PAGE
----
Inositol As Treatment For Depression

What is Inositol?

Inositol is a naturally occurring isomer of glucose, found in various forms.  It is a member of the “B Complex” group of vitamins, though it is not a vitamin in itself. The most common form of inositol is myo-inositol. The nutrient is a direct precursor of phospholipids, a major component of cellular membranes, which helps to maintain proper transfer of electrical energy and nutrient transfer across the cell membrane. In essence, inositol helps to facilitate healthy cell membranes, which in turn, facilitate nerve impulse in the brain. 

Inositol also participates in the action of serotonin, a neurotransmitter possessing effects known to be beneficial in battling depression and anxiety. Inositol is said to influence increased serotonin production. This is different than most SSRIs or anti-depressants, which simply protect serotonin from being absorbed and depleted. Inositol, however, should not be stacked with convention SSRIs or anti-depressant medications, as it could potentially result in serotonin poisoning.

Inositol is present in a typical North American adult diet, though only in amounts of about 1 gram daily (or less). A single gram represents a fairly small amount of inositol, thus, supplementation is typically necessary to receive therapeutic effects for depression, anxiety, and/or OCD. Inositol can be found as a naturally occurring nutrient in seeds, nuts, citrus fruits, cereals and legumes. 

Inositol as a Medication for Depression

Many individuals seek the treatment of depression. Natural remedies for depression, including herbs for depression, and, herbs as an anxiety disorder treatment have long been sought. Though not an herb, so to speak, inositol has been reported decreased in those suffering from depression. In a double-blind controlled experiment, participants were given 12 grams of inositol daily for a period of four weeks. At the four week mark, participants who had been administered the inositol treatment had benefited significantly on the Hamilton Depression Scale; especially when compared to those who had been given a placebo.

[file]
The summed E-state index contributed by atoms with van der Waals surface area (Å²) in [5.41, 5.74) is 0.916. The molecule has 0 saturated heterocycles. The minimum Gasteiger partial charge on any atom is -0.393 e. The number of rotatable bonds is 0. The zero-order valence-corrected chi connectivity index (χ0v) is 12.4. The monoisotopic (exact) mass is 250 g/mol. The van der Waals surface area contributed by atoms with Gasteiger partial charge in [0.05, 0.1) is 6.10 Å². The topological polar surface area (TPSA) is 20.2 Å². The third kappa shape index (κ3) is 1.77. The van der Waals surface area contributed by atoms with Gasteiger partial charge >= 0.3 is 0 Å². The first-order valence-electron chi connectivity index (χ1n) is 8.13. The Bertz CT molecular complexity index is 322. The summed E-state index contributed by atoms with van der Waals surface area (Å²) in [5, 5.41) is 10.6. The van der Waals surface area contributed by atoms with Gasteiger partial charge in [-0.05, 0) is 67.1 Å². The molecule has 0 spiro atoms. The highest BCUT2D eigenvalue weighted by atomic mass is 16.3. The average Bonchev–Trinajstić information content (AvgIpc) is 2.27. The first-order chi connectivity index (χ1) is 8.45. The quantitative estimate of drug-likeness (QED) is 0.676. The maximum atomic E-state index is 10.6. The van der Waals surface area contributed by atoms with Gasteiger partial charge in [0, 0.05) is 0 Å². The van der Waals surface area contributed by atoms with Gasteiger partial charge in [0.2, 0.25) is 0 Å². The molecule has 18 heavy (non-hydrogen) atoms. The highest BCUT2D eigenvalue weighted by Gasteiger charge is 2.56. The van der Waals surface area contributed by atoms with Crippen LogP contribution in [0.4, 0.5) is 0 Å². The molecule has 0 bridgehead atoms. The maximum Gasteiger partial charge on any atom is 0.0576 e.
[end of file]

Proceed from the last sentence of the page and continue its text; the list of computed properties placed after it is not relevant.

Inositol seems to work for anxiety, panic attacks, and OCD, additionally. In a different study, participants were administered up to 18 grams of inositol daily for a 12 week period. This experiment was a double-blind, controlled, random order crossover study. Significant reductions to OCD severity and anxiety followed the treatment. Notable improvements on the Hamilton Rating scale for Anxiety scores, agoraphobia scores, and Clinical Global Impression Scale scores were seen following the Inositol treatment.

Dosage & Side Effects: Inositol for Depression

While most studies indicate that 12-18 grams daily is the proper dosage for therapeutic effects, many individuals have reported positive results after using much smaller amounts. These amounts typically ranged from 1-3g daily, taking dosages of 500-1000mg three times daily. Most capsule/table forms of inositol come in 500mg servings; thus, reaching the necessary 1-3 grams is typically not too difficult a feat to achieve (especially when compared to other natural remedies for depression). Most first timers seem to start with a 500mg dose, 3 times daily. Since there is no proof that amounts less than 12 grams/daily are effective, actual dosage amounts and requirements may vary greatly. Be sure to consult a physician before starting an inositol supplementation regimen.

Inositol should be taken for a period of 4-6 weeks before positive effects can be expected. This 4-6 week ramp up period has been found not only necessary, but, beneficial in most studies conducted on the nutrient. Again, one should not expect to see any positive effects on depression, anxiety, or OCD until 4-6 weeks after the commencements of inositol supplementation. Furthermore, some mild side effects have been studied and reported with daily inositol supplementation, including gas and diarrhea. Some speculate that inositol side effects may be beneficial, however, and that the regulation of serotonin in the brain can help to improve sleep and reduce insomnia. All in all, inositol might be a very beneficial alternative treatment for depression and anxiety.

Understanding Private Dental Insurance Quotes